Not so long ago, this is the way we travelled, and much of the world still does. In the United States, we tend to build environments that include our homes, workplaces, and social centers in driveable areas. I have to admit I don’t know anyone who actually walks to the grocery store.
Walkable neighborhoods have much lower rates of traffic fatalities — for both pedestrians and motorists — compared with driving -oriented areas.
Interesting that low-income families are more reliant on walking for essential journeys than the middle class, and yet low-cost housing is often located in the most car-dependent places.
Sadly, the creation of a truly walkable community where most people walk for short journeys involves a cultural change.
One quarter of all trips in the U.S. are 1 mile or less, and yet most of these trips are taken by car. Increasing walking reduces traffic congestion and the cost of road maintenance.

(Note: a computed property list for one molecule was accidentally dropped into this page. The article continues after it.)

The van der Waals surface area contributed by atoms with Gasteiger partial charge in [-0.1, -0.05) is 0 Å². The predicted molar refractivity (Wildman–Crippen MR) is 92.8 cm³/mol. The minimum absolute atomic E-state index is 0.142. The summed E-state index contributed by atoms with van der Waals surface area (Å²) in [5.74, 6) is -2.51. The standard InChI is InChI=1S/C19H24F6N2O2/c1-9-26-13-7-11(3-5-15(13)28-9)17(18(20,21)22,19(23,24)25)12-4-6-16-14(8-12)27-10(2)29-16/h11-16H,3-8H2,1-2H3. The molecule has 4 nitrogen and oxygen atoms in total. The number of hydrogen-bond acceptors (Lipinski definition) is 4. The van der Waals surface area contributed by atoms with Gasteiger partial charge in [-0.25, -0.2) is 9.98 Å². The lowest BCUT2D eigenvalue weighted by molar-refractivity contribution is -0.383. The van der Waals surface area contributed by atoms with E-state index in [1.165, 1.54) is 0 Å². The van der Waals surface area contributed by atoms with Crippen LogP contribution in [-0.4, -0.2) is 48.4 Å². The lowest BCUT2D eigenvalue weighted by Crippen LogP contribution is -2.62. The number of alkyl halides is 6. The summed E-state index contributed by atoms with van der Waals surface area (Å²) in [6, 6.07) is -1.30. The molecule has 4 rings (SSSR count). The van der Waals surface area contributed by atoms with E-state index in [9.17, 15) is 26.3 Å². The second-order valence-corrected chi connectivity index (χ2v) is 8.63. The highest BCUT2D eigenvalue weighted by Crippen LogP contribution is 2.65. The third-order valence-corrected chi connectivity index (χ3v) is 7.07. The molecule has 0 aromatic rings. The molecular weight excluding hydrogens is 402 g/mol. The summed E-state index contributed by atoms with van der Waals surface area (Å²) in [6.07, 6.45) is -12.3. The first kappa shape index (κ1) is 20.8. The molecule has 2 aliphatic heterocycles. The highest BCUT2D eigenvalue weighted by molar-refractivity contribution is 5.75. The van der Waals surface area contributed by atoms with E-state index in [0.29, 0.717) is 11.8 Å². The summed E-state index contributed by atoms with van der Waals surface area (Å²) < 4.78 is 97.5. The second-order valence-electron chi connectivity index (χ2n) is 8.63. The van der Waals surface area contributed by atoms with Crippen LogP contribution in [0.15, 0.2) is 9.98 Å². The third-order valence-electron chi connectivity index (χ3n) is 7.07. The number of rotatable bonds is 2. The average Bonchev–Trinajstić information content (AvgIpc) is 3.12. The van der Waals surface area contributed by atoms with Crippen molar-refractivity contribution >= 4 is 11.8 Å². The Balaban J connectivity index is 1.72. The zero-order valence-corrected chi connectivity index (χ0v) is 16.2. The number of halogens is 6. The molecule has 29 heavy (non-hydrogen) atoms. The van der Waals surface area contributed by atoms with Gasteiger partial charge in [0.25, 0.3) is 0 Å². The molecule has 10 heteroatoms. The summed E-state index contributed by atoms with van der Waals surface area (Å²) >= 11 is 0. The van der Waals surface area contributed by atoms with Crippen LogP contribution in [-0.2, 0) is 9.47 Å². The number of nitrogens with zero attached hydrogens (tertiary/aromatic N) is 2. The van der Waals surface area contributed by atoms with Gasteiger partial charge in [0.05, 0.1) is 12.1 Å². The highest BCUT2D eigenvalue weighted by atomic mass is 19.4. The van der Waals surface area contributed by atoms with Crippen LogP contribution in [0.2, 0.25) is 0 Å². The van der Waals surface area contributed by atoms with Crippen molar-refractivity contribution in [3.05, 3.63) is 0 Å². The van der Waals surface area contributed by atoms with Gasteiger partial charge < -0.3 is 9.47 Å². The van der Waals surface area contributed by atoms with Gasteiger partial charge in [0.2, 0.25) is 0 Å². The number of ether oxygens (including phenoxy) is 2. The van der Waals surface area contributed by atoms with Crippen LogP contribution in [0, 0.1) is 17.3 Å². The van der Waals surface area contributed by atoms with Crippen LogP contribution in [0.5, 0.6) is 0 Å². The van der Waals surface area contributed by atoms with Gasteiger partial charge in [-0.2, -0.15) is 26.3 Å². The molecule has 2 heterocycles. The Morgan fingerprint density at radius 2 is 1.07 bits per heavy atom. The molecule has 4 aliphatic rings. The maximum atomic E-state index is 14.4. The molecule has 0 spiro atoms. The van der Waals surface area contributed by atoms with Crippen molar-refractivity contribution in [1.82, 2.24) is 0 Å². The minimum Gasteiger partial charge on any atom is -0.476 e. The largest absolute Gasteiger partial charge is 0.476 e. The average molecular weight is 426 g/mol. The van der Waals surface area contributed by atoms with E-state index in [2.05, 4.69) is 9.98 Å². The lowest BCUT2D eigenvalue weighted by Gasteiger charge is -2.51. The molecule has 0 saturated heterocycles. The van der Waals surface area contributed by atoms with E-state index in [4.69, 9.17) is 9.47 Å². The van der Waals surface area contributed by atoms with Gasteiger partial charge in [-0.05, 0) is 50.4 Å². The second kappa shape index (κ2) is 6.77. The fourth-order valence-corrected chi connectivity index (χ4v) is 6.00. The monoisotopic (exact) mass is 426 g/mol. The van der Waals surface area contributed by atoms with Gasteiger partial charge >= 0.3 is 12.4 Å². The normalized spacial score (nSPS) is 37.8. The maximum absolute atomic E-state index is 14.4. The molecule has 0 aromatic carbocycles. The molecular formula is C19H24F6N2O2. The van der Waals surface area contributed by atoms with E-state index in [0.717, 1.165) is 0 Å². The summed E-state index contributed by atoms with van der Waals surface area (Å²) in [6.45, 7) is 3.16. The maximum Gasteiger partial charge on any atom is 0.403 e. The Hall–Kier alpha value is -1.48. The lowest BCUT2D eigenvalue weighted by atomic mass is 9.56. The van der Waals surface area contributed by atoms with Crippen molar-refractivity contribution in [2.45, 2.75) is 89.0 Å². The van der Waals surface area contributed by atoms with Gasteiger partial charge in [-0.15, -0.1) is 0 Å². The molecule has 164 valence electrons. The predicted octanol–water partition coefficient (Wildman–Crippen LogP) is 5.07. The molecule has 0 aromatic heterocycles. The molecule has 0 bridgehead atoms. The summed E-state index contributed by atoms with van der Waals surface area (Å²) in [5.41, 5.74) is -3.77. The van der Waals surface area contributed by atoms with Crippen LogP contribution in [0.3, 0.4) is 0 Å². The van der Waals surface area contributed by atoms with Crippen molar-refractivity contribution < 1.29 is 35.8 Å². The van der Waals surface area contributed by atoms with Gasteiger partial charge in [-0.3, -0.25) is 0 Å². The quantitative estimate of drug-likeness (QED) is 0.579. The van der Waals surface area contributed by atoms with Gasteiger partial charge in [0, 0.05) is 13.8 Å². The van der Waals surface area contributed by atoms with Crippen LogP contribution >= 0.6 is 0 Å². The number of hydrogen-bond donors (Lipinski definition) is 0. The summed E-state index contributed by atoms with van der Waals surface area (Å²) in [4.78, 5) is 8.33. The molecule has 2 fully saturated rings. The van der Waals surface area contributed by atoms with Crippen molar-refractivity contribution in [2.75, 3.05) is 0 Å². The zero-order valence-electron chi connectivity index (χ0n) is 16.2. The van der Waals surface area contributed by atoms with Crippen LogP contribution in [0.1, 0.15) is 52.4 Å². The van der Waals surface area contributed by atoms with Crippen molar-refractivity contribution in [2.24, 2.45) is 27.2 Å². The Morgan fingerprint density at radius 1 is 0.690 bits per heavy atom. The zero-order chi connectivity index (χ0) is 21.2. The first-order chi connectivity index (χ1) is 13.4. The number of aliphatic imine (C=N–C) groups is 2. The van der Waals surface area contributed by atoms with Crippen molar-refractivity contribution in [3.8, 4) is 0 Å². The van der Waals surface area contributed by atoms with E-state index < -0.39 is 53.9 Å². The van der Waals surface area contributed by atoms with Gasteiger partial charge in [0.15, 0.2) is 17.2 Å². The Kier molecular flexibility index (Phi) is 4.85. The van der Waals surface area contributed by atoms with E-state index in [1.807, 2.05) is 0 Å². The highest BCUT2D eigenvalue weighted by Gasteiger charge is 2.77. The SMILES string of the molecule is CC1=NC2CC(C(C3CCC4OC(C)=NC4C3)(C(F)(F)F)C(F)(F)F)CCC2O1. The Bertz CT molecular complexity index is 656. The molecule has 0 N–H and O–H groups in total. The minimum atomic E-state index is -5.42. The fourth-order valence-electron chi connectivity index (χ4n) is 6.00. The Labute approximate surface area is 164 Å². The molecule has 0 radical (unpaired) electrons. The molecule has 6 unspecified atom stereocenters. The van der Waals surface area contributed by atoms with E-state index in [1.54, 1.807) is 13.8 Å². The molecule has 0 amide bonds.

It’s amazing that our bodies are engineered to move this way and it’s becoming all too clear that a sedentary lifestyle is a disease in and of itself. Moving matters, and walking can be the absolute best low-impact way to living a more active, healthy, and connected life.
Most of us are familiar with the myriad of benefits of walking. First, the physical benefits — improving balance, strengthening bones, reducing risk of heart disease and stroke, preventing type II diabetes, and much more. How about the mental health benefits of walking? Did you know that walking boosts brain power, drives creativity, helps control addiction, improves self-confidence, and reduces stress?
And what of the emotional benefits? Walking helps make space, clear the air, and moderate our worst moods — allowing us to breathe again. Walking provides many spiritual benefits as well. We engage with the unknown, experience chance encounters with birds, take steps of silence in prayer or thought, steal an hour for a walk through a garden, and invest in the presence of things we cannot comprehend.
Fewer than 50% of Americans meet the minimum guidelines for moderate physical activity — walking is the easiest and most affordable way to correct this problem.